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Video: Best Practices for Building Out an OTT Business

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Read the complete transcript of this video:

Titus Bicknell: First and foremost, don't do anything you can't measure. The key principle of, in the words of Dolly Parton, "It takes a lot of money to look this cheap." It's very hard work to make your solution look and feel simple, so make sure that anything that you're doing, whether it's a particular piece of technology, a particular piece of marketing, a particular piece of branding, you can measure exactly how it works.

I think the beauty we have in the SVOD space is that we have availability of data and access to information about how our audience is engaging with us that none of the traditional providers have had in this 50-year span we've talked about. They've relied on the Nielsens of the world to give them a sense of how well they're doing, but Nielsen numbers, as we know, are sampled from a very small set of users. I know data about every single person who watches my service. Not just a sampling. So I can really drill down and go, "Okay, that piece of content worked. That piece of content continued to work. That piece of content made it to a second season and still worked. Now I might actually commission a third season, because I know how well it performed with my audience."

The traditional model for us is, these are shows are made by British, Australian, Canadian broadcasters, from a funding perspective, and we then buy windows that allow us to exploit them in SVOD and home entertainment spaces. So we saw a show, it rated pretty well, it had good critical reviews, it came to our service, and it was the most watched thing on our service in six months. The UK broadcaster didn't pick it up for a second season, because as far as they were concerned, it was not a success. We go to the producer, we say, "We'll fund it." Because we know we can make a success of it. And that's an access to data that we're disproportionately able to change our business on the basis of. So that was the first, probably the first and most critical piece of it.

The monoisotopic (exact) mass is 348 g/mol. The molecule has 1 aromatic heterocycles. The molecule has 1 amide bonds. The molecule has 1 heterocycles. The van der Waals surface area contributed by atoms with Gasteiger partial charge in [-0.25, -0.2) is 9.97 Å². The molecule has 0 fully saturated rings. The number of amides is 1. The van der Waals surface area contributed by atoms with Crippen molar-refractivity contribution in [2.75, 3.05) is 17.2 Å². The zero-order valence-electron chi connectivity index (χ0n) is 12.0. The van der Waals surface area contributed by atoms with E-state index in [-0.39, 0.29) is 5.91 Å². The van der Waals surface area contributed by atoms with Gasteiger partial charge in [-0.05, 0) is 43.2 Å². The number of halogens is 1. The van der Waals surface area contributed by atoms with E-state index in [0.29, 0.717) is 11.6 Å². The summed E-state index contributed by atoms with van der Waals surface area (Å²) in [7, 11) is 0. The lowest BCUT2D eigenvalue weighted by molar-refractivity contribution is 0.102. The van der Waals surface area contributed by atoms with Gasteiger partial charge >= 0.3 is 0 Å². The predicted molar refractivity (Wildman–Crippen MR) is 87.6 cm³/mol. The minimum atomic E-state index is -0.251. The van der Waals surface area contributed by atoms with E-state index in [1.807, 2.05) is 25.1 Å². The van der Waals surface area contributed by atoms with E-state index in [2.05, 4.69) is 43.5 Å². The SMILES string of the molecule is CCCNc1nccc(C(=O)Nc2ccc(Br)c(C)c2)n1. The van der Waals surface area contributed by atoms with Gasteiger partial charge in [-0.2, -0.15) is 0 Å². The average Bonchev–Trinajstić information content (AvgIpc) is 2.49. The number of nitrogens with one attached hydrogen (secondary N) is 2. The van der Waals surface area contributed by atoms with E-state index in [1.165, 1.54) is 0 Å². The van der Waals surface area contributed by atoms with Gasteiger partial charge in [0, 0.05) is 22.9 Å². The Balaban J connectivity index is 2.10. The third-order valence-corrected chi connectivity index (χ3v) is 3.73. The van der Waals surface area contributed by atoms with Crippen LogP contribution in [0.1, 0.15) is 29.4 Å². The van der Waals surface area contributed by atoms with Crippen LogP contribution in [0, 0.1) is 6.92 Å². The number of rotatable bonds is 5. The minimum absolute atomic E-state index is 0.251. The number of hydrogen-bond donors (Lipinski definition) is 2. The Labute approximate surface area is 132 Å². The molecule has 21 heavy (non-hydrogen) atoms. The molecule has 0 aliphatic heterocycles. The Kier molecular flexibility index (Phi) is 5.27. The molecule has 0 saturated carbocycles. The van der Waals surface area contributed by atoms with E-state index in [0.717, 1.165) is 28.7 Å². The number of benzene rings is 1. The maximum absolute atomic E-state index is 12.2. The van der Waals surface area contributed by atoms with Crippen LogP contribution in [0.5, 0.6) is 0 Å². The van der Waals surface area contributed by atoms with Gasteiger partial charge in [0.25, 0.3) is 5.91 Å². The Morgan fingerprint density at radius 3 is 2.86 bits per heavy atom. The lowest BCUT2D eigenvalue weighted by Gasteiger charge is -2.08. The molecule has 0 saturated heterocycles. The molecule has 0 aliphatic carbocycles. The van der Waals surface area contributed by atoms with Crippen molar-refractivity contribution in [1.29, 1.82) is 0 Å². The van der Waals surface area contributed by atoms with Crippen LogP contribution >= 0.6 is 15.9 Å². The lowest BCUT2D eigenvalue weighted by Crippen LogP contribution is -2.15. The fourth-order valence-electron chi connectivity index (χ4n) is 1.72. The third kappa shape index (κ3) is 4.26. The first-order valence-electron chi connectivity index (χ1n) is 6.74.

From a content provider's perspective, the only advice I would throw out there is that the big three are spending an awful lot of money to keep your content out of the market. You know, if you had made a film or a TV series five years ago, you could expect to have maybe a theatrical window or a TV broadcast, certainly a direct-to-video VOD experience. Some tail in home entertainment, and then the great gravy train of SVOD exclusive and third-party non-exclusive to work through. If you do a deal with Netflix, they're putting a ton of money on the table to take you out of 90% of those windows. And if you make content, that's not a good thing. They will drop your piece of content into an ocean of content, and it may or may not get visibility.

I would just make the point that if you can work with an organization that has exploitation across wider windows, chances are your content value and visibility will increase--even if the check on the first day is not as big.

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